Walnut Hill School for the Arts students (photo by Liza Voll, courtesy Walnut Hill School for the Arts)
For some high school students, the thrill of dancing away from home doesn't end when the summer is over. In fact, those who attend residential performing arts high schools live in dorms, work with esteemed guest artists and faculty, and spend half of every school day in a dance studio—from September to May. Offering a true conservatory experience, these schools can transform your technique and provide unique performing and choreographic opportunities.
One Sergei Polunin is great but two, three, or four Polunins, that's something we can really get behind. And now we don't even have to go to an alternative universe to enjoy multiple Polunin clones. In Hozier's latest music video, "Movement" the legendary ballet dancer's drool-worthy technique is on full display as multiple versions of Polunin break out dancing. And though this isn't the first time the ballet superstar has teamed up with Hozier, this performance is even more haunting than the pair's 2013 collaboration in the "Take Me to Church" video.
If you follow New York City Ballet principal Sara Mearns on Instagram, you'll have noticed that for the past several months, her feed has included wedding prep pics in addition to her usual performance posts and cross-training clips. This past weekend, the big day finally arrived, and Mearns married Broadway and television choreographer Joshua Bergassein a dreamy beach ceremony in North Carolina.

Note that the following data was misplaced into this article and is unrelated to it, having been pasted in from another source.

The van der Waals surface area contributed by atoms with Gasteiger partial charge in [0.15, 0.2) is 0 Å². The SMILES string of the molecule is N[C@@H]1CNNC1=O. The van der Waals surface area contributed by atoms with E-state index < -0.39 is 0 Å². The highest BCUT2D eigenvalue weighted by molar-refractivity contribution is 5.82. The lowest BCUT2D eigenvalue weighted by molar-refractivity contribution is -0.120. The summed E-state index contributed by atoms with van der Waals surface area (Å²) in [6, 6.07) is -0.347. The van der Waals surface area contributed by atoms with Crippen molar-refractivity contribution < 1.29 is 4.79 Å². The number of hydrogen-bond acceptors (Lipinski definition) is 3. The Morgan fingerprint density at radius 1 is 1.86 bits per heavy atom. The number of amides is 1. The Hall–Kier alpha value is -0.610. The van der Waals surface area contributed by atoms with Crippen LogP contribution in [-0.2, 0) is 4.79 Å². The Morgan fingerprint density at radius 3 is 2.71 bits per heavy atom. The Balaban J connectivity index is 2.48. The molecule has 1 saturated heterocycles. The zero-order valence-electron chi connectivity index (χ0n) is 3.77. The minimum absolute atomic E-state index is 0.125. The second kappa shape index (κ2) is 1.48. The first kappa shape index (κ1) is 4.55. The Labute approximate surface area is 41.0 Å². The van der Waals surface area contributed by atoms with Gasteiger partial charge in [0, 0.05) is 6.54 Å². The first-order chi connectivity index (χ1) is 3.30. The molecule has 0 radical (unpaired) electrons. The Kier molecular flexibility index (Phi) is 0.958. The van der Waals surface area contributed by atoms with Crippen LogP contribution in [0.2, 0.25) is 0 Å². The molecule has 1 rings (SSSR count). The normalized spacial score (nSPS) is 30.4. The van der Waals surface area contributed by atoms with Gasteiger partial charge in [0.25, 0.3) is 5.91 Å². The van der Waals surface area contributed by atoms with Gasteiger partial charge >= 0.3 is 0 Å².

Lil Buck (photo by Rebecca Miller, courtesy Disney)
As the traditional Nutcracker hits ballet company stages across the country this month, Disney presents an updated take with the film The Nutcracker and the Four Realms. A fusion of The Nutcracker and the Mouse King, by E.T.A. Hoffmann, and The Nutcracker ballet, the movie follows Clara as she unlocks a box from her late mother and is promptly transported into a fantastical world, where she meets a soldier named Phillip. Together, they adventure through the Land of Snowflakes, the Land of Flowers, the Land of Sweets, and the Fourth Realm, where they must defeat the cruel Mother Ginger. But there's still plenty of dance: Misty Copeland stars as The Ballerina, Lil Buck created the movement for the Mouse King, and Zachary Catazaro and Sergei Polunin both make appearances. Dance Spirit caught up with Lil Buck to get the inside scoop.
Former Los Angeles Ballet soloist and Harvard graduate Liz Walker (courtesy Walker)
For Harvard grad and professional ballerina, Liz Walker, school and dance were always separate. In high school, she studied at a private, all-girls school by day and trained at American Ballet Theatre's Jacqueline Kennedy Onassis School by night. At the same time she was auditioning for professional companies, she was applying to colleges. But when the time came to decide between her education and her dance career, Walker struggled to figure out what path was her own. Eventually choosing to go back and forth between Los Angeles Ballet, freelance work, and Harvard University, Walker graduated with a degree in the history of art and architecture after four years in 2011—and rose to soloist rank in just eight seasons. Here, she tells her story and explains her decision to do both. —Sophie Robertson
If you're as obsessed with the Royals as we are then you'll be over the moon to hear of Prince George's budding passion for dance. According to Prince William, his son has become extremely fond of ballet lessons.